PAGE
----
“Don’t let life’s distractions
eclipse your long-term vision”
In photography, a wide-angle lens represents any lens that has a wider field of view than what the human eye can see. Wide angle lenses distort things and enhance perspective with good composition and lightning. I’m not an expert in photography but I’d like to think of my vision as my wide-angle lens because looking at the big picture enables us to be more future-ready and conditioned for what the future might hold.
Our vision is ours and nobody can take it away from us. 7 months ago I was flying, dealing with different projects at work, taking more initiatives in areas of interest as well as making time for my family, my number one priority.
I thought everything was fine and under control until the control was taken away as I stumbled down an escalator and fell while on a business trip. Shortly after that, I had the longest 60 seconds of my life where I thought “Is that all?” Then I seized the opportunity to swap platform within a matter of seconds and landed on the green safe platform.
Today I’m grateful to stand on my feet and look into the New. I have since embraced a new quote as my motto: “Don’t let life’s distractions eclipse your long-term vision”. This is also the promise I made to myself. Setting ourselves up with a full perspective for what the future has in store requires a structure.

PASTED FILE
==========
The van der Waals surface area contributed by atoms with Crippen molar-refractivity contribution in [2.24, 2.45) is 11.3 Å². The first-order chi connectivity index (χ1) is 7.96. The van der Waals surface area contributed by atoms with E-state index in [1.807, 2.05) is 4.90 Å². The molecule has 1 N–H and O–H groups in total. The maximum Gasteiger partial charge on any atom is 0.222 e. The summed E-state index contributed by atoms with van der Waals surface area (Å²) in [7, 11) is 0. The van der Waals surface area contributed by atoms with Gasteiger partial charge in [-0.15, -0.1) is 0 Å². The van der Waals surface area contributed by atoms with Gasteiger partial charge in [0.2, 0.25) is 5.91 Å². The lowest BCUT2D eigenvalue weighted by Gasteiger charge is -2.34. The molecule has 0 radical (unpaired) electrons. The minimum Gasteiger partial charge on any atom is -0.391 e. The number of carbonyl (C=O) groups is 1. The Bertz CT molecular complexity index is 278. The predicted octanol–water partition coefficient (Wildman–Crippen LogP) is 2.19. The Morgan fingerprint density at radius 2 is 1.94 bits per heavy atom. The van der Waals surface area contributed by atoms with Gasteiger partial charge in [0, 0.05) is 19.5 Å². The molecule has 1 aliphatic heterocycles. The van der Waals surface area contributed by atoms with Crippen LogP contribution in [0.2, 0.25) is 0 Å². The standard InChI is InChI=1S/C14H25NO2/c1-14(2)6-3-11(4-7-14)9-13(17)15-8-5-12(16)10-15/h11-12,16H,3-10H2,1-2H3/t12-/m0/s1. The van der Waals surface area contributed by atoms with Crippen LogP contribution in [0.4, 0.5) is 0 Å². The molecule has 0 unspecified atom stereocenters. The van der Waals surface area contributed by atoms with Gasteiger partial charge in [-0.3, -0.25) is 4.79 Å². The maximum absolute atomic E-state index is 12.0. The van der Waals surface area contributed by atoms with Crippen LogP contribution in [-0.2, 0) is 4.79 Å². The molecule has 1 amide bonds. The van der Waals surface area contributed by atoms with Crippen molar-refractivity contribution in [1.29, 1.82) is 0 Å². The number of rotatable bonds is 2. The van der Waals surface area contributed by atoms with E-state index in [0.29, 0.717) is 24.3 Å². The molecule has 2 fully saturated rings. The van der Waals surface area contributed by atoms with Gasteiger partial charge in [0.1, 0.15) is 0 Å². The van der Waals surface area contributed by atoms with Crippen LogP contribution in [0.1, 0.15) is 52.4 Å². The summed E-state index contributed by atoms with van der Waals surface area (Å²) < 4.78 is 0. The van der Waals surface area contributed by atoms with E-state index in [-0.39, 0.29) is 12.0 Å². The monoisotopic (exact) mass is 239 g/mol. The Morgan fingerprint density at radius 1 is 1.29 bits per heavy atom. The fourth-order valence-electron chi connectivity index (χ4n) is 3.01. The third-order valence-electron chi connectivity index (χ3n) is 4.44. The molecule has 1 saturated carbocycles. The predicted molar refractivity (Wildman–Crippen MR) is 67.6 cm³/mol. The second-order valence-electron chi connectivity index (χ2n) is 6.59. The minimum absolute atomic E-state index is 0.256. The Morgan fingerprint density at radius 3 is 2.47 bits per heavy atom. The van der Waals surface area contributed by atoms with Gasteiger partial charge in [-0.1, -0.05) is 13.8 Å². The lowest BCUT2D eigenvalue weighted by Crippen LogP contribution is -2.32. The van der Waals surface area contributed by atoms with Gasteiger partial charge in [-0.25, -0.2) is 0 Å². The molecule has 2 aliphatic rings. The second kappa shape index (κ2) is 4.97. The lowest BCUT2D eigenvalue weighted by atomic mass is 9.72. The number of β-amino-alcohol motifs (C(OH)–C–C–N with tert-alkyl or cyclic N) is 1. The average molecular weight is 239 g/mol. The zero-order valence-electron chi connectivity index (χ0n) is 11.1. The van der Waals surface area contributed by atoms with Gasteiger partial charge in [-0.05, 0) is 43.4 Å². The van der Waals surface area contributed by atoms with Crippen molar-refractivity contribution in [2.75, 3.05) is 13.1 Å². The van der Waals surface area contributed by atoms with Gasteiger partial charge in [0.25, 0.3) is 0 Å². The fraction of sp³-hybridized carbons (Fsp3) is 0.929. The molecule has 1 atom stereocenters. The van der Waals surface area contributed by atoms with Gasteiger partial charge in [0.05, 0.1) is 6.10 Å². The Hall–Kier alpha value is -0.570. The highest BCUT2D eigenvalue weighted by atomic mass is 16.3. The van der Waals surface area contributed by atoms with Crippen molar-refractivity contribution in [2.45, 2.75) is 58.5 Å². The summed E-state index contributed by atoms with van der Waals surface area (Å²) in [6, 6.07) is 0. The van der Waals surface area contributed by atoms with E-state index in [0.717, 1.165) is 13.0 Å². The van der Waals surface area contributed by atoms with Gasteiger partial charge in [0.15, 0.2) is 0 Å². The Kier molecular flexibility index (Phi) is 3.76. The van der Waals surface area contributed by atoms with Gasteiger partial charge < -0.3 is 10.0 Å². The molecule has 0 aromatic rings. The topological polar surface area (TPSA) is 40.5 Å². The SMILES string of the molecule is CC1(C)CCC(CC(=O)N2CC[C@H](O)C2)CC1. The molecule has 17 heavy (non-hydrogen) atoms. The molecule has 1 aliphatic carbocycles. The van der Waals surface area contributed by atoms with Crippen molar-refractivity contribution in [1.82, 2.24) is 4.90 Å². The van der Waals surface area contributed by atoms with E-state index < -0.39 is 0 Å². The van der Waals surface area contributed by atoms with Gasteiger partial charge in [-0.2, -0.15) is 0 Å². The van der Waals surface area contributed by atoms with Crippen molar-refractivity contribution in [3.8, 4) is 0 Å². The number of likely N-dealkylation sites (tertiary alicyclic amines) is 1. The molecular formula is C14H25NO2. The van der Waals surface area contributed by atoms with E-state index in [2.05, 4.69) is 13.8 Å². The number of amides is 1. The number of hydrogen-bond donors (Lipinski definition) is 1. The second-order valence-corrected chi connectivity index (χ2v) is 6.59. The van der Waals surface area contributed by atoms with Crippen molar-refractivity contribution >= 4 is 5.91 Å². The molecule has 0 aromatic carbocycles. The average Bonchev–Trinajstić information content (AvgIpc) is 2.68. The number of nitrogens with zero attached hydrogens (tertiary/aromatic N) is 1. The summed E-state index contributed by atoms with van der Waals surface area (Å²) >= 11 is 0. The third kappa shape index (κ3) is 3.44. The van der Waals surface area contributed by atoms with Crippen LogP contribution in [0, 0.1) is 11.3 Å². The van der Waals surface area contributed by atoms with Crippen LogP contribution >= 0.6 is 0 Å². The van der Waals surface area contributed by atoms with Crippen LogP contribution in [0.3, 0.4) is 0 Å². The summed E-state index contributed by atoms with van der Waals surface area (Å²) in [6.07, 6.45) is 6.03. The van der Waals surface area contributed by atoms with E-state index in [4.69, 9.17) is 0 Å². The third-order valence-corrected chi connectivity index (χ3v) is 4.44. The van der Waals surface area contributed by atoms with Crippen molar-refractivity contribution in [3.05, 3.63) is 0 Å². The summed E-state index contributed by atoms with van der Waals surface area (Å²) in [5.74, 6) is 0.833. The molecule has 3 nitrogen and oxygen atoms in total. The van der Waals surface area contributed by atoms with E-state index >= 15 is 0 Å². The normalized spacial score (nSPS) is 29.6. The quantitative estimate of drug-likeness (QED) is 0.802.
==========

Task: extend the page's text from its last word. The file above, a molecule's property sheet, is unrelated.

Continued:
• First things first, pause. We cannot create a strong vision by running more than we have strength. Slowing down allows us to re-think, reflect, adjust and get the best tool to start building from where we stand.
• Create your vision! We cannot drive from point A to point B, to a place we have never been before without a plan or a GPRS. Similarly, the photographer needs wide angle lenses to gain altitude. To discover the valley and capture good shots he has to go up high. Our vision gives us long-term depth and perspective.
• Set up long-term goals. Fulfilling big goals requires the achievement of small baby steps, the small steps that create a big impact. It helps us assess and measure how we are doing against our long-term vision. It is also encouraging for our mindset not to have to wait so long to celebrate success.
• Start where you are, don’t look back unless you are gaining momentum to build ahead. I had 60 seconds to review the past, acknowledge it and immerse myself in the new. Be well grounded in the present is key to find direction. We cannot design a path for the future by constantly returning to the past or be emotional about it.
• Don’t let life’s distractions eclipse your long-term vision. Setting ourselves up with our glasses of belief, courage and discipline lays a sure foundation for what the future might hold. Nevertheless, it doesn’t guarantee there won’t be stumbling blocks on our way but it will help us turn them into stepping stones. There is an opposition to all things. Like the photographer’s wide-angle lens distorting things and enhancing perspective, life’s challenges will attempt to divert our focus but not at the point to get us off track. If we hold to the iron rod whatever it may be for you, the challenges we have will give us strength, momentum and speed to press forward with an eye into the new, into a perfect brightness of hope for what the future might hold.
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